Although self-care can seem like an indulgence, it’s a deeply important practice for health reasons. “Self-care is often underrated in its impact,” says Katie Krimer, LCSW, a therapist at Union Square Practice in New York. “Even the smallest of gestures can help reduce overall stress, make you feel more present amidst anxiety, and remind you that you’re worth taking care of. Over time, self-care practice can improve self-worth, reduce stress, increase motivation, and, most importantly, teach us that not everything in our lives has to revolve around the more difficult aspects of our internal and external world.”
Life coach and author Karen L. Garvey, MBA, explains that much like cars, our bodies run on fuel—but we don’t come with a low-fuel warning light to remind us to recharge. “Instead, our body messages us through irritability, illness, lack of mental clarity, exhaustion, a decrease in productivity, and so on. These symptoms of depleted fuel can be largely prevented through self-care,” she says. She points out that women often have a tendency to take care of everyone else before themselves, but showing yourself a little love will give you more energy to return that love to others.
That said, creating a sustainable self-care routine that feels like a treat rather than a chore can be challenging. That’s why we turned to experts for their top tips on creating a self-care routine you’ll actually stick with.
1) Think about why
Before starting a new self-care routine, spend some time really thinking about why you need more self-care (dig a little bit here—is it because you work too hard, always put others before yourself, etc.?), as well as what you hope to achieve. “Maybe you want to be calmer, more focused, or to feel better. Once you’re clear on this, you can use it to help you choose what will be a good activity or routine to incorporate,” says Jane Scudder, a certified coach and motivational speaker.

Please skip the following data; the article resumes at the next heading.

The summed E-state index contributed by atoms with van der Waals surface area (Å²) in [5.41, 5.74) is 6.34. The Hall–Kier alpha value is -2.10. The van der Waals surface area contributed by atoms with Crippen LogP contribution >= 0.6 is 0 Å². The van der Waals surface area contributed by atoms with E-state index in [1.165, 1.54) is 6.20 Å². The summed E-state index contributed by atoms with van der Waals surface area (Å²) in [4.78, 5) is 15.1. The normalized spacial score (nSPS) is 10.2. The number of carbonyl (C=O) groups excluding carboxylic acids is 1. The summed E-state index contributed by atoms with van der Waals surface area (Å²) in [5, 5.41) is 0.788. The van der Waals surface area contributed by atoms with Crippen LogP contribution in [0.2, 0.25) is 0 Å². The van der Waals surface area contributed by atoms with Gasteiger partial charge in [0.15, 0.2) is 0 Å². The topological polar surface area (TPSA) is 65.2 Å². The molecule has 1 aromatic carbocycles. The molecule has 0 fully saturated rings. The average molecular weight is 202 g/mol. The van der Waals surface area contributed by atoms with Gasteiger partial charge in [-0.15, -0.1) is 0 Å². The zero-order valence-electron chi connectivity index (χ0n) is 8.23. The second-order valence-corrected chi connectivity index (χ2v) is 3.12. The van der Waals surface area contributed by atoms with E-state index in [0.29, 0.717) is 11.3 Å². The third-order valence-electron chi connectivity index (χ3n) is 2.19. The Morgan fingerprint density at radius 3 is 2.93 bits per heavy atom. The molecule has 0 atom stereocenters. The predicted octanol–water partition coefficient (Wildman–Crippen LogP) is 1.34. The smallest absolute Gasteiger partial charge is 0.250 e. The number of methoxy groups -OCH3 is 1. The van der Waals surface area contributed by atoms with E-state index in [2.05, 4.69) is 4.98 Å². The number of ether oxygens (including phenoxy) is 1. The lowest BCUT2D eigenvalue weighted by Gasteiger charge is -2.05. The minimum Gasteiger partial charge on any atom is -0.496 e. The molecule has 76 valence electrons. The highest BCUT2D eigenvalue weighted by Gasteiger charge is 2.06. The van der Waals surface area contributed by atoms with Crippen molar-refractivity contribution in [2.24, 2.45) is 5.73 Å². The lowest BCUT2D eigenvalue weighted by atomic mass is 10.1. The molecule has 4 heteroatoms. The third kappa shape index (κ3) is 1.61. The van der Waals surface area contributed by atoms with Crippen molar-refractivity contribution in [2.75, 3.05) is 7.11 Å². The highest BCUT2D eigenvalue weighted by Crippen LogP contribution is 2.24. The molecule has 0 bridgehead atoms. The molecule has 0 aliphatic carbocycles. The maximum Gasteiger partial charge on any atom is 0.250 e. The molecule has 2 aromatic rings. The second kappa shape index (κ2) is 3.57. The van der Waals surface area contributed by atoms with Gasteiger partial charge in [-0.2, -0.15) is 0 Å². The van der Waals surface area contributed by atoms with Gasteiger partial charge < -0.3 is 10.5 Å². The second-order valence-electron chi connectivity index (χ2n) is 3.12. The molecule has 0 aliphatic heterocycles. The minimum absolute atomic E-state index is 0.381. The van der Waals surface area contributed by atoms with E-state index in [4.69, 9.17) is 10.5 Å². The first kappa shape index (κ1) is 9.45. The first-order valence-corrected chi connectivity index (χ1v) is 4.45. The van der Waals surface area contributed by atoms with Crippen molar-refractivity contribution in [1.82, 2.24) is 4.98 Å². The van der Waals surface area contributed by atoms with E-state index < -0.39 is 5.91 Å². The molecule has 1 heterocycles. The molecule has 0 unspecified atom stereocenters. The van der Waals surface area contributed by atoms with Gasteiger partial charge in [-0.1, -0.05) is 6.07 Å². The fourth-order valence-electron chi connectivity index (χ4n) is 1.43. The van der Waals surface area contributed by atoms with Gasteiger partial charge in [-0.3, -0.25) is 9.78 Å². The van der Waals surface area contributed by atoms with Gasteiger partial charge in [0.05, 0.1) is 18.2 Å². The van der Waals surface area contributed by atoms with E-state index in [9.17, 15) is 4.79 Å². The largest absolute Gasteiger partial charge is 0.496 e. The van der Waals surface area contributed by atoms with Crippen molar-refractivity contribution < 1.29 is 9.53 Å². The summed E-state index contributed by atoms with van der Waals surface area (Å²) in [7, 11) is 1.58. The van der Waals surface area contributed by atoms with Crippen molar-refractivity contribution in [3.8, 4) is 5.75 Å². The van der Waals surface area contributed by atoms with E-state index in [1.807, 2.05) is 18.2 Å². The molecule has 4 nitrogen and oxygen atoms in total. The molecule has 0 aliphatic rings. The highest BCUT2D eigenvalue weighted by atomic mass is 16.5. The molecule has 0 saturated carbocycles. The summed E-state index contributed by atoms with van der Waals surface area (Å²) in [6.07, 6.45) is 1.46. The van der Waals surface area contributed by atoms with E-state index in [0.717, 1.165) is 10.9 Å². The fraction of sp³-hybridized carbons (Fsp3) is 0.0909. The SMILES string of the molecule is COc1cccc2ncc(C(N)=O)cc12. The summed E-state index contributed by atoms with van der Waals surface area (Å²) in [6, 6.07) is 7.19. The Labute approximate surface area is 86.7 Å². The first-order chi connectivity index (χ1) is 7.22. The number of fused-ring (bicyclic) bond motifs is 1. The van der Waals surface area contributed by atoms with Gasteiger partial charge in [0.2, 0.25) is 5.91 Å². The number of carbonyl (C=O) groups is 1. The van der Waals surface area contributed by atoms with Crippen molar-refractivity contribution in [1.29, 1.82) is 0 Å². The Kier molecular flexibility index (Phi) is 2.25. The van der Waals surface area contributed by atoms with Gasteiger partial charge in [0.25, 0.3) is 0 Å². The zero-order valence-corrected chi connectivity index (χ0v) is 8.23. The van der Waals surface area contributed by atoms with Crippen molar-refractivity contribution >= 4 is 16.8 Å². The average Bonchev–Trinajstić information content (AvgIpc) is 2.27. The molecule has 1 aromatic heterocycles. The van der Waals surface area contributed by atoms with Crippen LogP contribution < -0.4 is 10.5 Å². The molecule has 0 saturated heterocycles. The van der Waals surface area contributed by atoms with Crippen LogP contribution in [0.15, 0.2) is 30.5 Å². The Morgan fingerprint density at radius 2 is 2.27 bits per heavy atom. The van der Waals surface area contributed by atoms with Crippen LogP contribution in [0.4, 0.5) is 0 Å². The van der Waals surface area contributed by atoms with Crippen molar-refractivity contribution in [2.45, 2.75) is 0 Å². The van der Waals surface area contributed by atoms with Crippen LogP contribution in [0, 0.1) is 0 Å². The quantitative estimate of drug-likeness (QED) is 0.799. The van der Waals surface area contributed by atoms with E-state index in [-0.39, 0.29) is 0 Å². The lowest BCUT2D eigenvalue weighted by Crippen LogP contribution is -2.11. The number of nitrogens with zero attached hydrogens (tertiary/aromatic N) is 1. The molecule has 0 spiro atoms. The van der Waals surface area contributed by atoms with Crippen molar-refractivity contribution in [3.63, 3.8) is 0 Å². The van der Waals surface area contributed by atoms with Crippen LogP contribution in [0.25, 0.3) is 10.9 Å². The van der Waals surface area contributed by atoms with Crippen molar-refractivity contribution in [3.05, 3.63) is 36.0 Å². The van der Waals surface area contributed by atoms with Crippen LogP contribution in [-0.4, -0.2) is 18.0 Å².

2) Get back to the basics
Check in with yourself to make sure your most basic needs are being met. “Secure your oxygen mask before assisting others. We hear it on every flight, and it’s essential for life as well,” says Rebecca Newman, LCSW, a Philadelphia-based psychotherapist. “This means making sure you’re sleeping, showering, eating nutritiously, taking your medications, and drinking water at a minimum before you can assist others.”
3) Brainstorm ideas and write them down
Carrie Krawiec, a licensed marriage and family therapist at Birmingham Maple Clinic in Troy, MI, recommends breaking down potential activities by size. “Small may be taking a shower by yourself, whereas medium may be going to lunch with a friend. Large could be a weekend away,” she explains.
Once you’re clear on why you want to engage in more self-care and have ideas, get it all down on paper, says Krimer. She suggests writing down your motivations, self-care options, and anything that might get in your way. “Is it that you’re telling yourself you don’t have the time? Is it the belief that you need to focus on others and not yourself? Is it that you don’t think self-care will have a positive impact on you?” This can be a one-time exercise, or you can turn it into a journaling practice, which may help you reach your goals as well.
To help you stay well, this month Maple Organics is gifting Intention and Gratitude Journals to all Wellness Warriors with their monthly subscription. We hope this little gem helps you uncover your deepest desires and live with intention.